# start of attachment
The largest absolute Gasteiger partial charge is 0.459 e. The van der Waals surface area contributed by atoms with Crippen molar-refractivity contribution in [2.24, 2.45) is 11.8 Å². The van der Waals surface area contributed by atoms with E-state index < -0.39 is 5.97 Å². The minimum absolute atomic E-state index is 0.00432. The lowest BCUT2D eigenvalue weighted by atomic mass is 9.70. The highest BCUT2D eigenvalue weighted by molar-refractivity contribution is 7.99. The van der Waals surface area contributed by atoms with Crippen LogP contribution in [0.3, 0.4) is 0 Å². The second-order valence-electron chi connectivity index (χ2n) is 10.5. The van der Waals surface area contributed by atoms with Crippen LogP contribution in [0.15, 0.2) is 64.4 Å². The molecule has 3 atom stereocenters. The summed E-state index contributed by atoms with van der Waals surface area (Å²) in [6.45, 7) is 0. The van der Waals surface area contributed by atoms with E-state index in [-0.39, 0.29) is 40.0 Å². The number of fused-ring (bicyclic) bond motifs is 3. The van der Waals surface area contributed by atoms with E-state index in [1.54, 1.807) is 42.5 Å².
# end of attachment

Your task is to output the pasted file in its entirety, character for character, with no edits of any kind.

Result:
The largest absolute Gasteiger partial charge is 0.459 e. The van der Waals surface area contributed by atoms with Crippen molar-refractivity contribution in [2.24, 2.45) is 11.8 Å². The van der Waals surface area contributed by atoms with E-state index < -0.39 is 5.97 Å². The minimum absolute atomic E-state index is 0.00432. The lowest BCUT2D eigenvalue weighted by atomic mass is 9.70. The highest BCUT2D eigenvalue weighted by molar-refractivity contribution is 7.99. The van der Waals surface area contributed by atoms with Crippen LogP contribution in [0.3, 0.4) is 0 Å². The second-order valence-electron chi connectivity index (χ2n) is 10.5. The van der Waals surface area contributed by atoms with Crippen LogP contribution in [0.15, 0.2) is 64.4 Å². The molecule has 3 atom stereocenters. The summed E-state index contributed by atoms with van der Waals surface area (Å²) in [6.45, 7) is 0. The van der Waals surface area contributed by atoms with E-state index in [-0.39, 0.29) is 40.0 Å². The number of fused-ring (bicyclic) bond motifs is 3. The van der Waals surface area contributed by atoms with E-state index in [1.54, 1.807) is 42.5 Å².